Y

N

N

N

P10

Y

N

N

Y

Y

Y

Y

N

N

Y

Y

Y

N

N

N

P11

Y

N

Y

Y

Y

Y

N

Y

N

N

Y

N

N

N

N

P12

Y

N

Y

Y

Y

Y

N

N

N

Y

Y

N

Y

N

N

N no, Y yes

aDespite participant P1, it is not clear if the rest of participants that assert using software that properly projects the 3D skull employed this feature or there is not such a feature or is rather limited

Concerning the practices that should be avoided all of them answer “Yes” to the first point (confirmation bias), whenever it was possible to the second and third points (edentulous skulls and one single low-resolution image).

Apart from the 17 methodological points included in Table 9.7, MEPROCS framework also defines some requirements (7) and desirable features (8) concerning the computerized tools employed for acquiring, visualizing, and superimposing the skull 3D models over the AM photographs. Table 9.8 depicts which of these characteristics are provided by the systems they employed and which ones not.

Finally, participants were asked to fulfill a table with the corresponding degree of consistency of MEPROCS recommended criteria for each SFO addressed to include at least one image showing the superimposition obtained, indicating the time employed (see the last column of Table 9.8). At the end, for each CFS they were asked to provide a numeric decision according to the defined degrees of decisions (Damas et al. 2014). That numeric decision had to be supported by a decision report summarizing the main significant anatomical similarities and/or inconsistencies.

9.2 Results

A total number of 244 CFS problems, involving 382 SFOs, have been tackled by the participants. Their performance was measured according to true positive (TP), false positive (FP), true negative (TN), and false negative (FN) rates, together with expert proficiency (EP). All the indicators were calculated as the mean performance of the participant according to the number of CFS addressed. Additionally, we have also calculated a correlation value ρ1and a similarity value s.

Expert proficiency is calculated as \( \mathrm{EP}=\frac{\mathrm{TN}+\mathrm{TP}}{P+N}, \) where P and N are the number of positive and negative cases, respectively.

The equation for the correlation coefficient ρ1 is: \( \frac{\sum_i\left({x}_i-\overline{x}\right){\sum}_i\left({y}_i-\overline{y}\right)}{\sqrt{\sum_i{\left({x}_i-\overline{x}\right)}^2{\sum}_i{\left({y}_i-\overline{y}\right)}^2}}. \)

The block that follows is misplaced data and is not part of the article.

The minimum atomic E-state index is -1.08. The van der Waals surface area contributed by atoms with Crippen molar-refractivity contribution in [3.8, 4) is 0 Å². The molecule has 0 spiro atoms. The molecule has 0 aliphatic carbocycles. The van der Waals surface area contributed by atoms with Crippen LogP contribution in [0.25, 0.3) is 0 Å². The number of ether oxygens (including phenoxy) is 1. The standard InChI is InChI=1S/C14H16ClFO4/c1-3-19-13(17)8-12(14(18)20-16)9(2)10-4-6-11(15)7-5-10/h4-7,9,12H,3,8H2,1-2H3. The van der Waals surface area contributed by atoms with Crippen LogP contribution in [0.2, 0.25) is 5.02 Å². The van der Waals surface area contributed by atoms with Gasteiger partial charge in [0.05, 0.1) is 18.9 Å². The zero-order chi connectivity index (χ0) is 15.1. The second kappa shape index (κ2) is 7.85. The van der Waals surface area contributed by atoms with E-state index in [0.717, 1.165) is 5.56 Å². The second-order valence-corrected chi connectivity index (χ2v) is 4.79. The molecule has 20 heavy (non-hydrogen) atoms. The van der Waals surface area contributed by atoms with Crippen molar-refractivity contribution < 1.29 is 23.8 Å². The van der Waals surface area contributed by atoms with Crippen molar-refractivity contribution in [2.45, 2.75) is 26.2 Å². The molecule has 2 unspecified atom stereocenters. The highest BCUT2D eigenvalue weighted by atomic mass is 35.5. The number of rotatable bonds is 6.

The equation for the similarity coefficient s is: \( \left|1-\frac{\sum_i\left(\left|{x}_i\right|-\left|{y}_i\right|\right)}{N\times 3}\right|. \)

where X and Y are two sets of samples, \( \overline{x} \) and \( \overline{y} \) their respective means, and |xi| and |yi| the absolute values of a particular sample of sets X and Y, respectively. N is the total number of samples. In Tables 9.9, 9.10, and 9.11, the set of sample X and Y corresponds to “GT.II” values (Table 9.2) and the identification decisions made by a particular participant, respectively.
Table 9.9

Identification performance of all the participants according to the number of CFS cases they addressed

Participants

P1

P2

P3

P4

P5

P6

P7

P8

P9

P10

P11

P12

Average

Framework

H-M

M-H

M

H

M-L

L

M-H

L

L

L

M-H

L

 

CFS experience

3

4

5

5

2

3

4

1

2

1

4

1

# CFS cases

32

12

32

32

9

30

31

7

8

7

32

12

242

TP

85.74%

66.66%

42.85%

71.42%

50.00%

33.33%

57.14%

100%

100%

0%

85.71%

33.333%

61.97%

TN

100%

100%

88.00%

100%

85.71%

91.66%

75.00%

100%

83.33%

80.00%

92.00%

71.429%

90.27%

FP

0%

0%

12.00%

0%

14.28%

8.33%

25.00%

0%

16.66%

20.00%

8.00%

28.571%

9.72%

FN

14.28%

33.33%

57.14%

28.57%

50.00%

66.66%

42.85%

0%

0%

100%

14.28%

66.667%

38.02%

EP

96.87%

91.66%

78.12%

93.75%

77.77%

80.00%

70.96%

100%

87.50%

57.14%

90.62%

60.00%

83.88%

ρ 1

0.60***

0.61***

0.38**

0.74***

0.44*

0.50***

0.48***

0.78***

0.91***

0.53*

0.60***

0.25

0.55

s

0.72

0.91

0.57

0.68

0.81

0.68

0.83

0.79

0.66

0.79

0.70

0.58

0.71

Table 9.10

Identification performance of different groups of participants according to the degree of fulfillment of the framework

Average

All

Without L

Without M and M-L

Without M-H

TP

61.97%

67.58%

74.41%

78.57%

TN

90.27%

91.42%

92.58%

100.00%

FP

9.72%

8.57%

7.42%

0.00%

FN

38.02%

32.42%

25.59%

21.43%

EP

83.88%

86.11%

88.50%

95.31%

0.51

0.52

0.58

0.67

0.71

0.72

0.75

0.70

# CFS cases

242

180

139

64

Table 9.11

Identification performance of different groups of participants according to the participants’ CFS experience

Average

All

Experience>1

Experience>2

Experience>3

Experience>4

TP